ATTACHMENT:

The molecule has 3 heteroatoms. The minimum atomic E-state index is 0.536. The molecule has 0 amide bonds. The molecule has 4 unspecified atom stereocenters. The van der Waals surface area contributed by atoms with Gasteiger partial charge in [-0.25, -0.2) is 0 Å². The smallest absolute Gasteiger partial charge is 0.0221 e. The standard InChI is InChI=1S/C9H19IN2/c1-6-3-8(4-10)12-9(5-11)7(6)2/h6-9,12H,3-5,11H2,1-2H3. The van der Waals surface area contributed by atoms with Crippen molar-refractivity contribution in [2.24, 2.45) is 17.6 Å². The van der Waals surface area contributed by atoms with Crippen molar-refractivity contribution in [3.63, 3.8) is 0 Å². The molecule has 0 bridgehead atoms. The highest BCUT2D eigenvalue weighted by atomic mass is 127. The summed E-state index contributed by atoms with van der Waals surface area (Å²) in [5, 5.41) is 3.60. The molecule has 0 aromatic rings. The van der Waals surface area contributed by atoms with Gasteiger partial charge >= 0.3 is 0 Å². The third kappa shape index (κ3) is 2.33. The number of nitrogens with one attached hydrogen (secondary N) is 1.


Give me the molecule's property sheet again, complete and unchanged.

The molecule has 3 heteroatoms. The minimum atomic E-state index is 0.536. The molecule has 0 amide bonds. The molecule has 4 unspecified atom stereocenters. The van der Waals surface area contributed by atoms with Gasteiger partial charge in [-0.25, -0.2) is 0 Å². The smallest absolute Gasteiger partial charge is 0.0221 e. The standard InChI is InChI=1S/C9H19IN2/c1-6-3-8(4-10)12-9(5-11)7(6)2/h6-9,12H,3-5,11H2,1-2H3. The van der Waals surface area contributed by atoms with Crippen molar-refractivity contribution in [2.24, 2.45) is 17.6 Å². The van der Waals surface area contributed by atoms with Crippen molar-refractivity contribution in [3.63, 3.8) is 0 Å². The molecule has 0 bridgehead atoms. The highest BCUT2D eigenvalue weighted by atomic mass is 127. The summed E-state index contributed by atoms with van der Waals surface area (Å²) in [5, 5.41) is 3.60. The molecule has 0 aromatic rings. The van der Waals surface area contributed by atoms with Gasteiger partial charge >= 0.3 is 0 Å². The third kappa shape index (κ3) is 2.33. The number of nitrogens with one attached hydrogen (secondary N) is 1.